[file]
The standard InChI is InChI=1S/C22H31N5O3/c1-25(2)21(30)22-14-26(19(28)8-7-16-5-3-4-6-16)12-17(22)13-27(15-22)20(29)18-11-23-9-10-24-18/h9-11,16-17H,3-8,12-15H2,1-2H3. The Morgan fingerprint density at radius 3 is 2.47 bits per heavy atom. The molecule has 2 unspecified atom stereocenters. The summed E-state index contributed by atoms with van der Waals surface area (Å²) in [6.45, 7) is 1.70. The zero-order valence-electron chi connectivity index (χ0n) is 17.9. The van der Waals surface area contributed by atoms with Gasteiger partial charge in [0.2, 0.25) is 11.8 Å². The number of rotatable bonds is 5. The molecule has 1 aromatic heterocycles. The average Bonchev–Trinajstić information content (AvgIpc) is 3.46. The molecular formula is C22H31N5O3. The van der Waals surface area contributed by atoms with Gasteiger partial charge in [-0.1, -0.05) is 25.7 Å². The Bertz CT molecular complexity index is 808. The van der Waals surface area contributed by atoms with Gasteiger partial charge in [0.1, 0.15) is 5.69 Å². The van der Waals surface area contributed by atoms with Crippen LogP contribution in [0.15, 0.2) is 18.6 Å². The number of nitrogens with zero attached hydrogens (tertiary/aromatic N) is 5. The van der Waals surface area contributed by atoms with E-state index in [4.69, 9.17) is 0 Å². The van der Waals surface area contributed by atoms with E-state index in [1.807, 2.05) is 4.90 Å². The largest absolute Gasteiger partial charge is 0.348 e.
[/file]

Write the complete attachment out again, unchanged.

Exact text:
The standard InChI is InChI=1S/C22H31N5O3/c1-25(2)21(30)22-14-26(19(28)8-7-16-5-3-4-6-16)12-17(22)13-27(15-22)20(29)18-11-23-9-10-24-18/h9-11,16-17H,3-8,12-15H2,1-2H3. The Morgan fingerprint density at radius 3 is 2.47 bits per heavy atom. The molecule has 2 unspecified atom stereocenters. The summed E-state index contributed by atoms with van der Waals surface area (Å²) in [6.45, 7) is 1.70. The zero-order valence-electron chi connectivity index (χ0n) is 17.9. The van der Waals surface area contributed by atoms with Gasteiger partial charge in [0.2, 0.25) is 11.8 Å². The number of rotatable bonds is 5. The molecule has 1 aromatic heterocycles. The average Bonchev–Trinajstić information content (AvgIpc) is 3.46. The molecular formula is C22H31N5O3. The van der Waals surface area contributed by atoms with Gasteiger partial charge in [-0.1, -0.05) is 25.7 Å². The Bertz CT molecular complexity index is 808. The van der Waals surface area contributed by atoms with Gasteiger partial charge in [0.1, 0.15) is 5.69 Å². The van der Waals surface area contributed by atoms with Crippen LogP contribution in [0.15, 0.2) is 18.6 Å². The number of nitrogens with zero attached hydrogens (tertiary/aromatic N) is 5. The van der Waals surface area contributed by atoms with E-state index in [4.69, 9.17) is 0 Å². The van der Waals surface area contributed by atoms with E-state index in [1.807, 2.05) is 4.90 Å². The largest absolute Gasteiger partial charge is 0.348 e.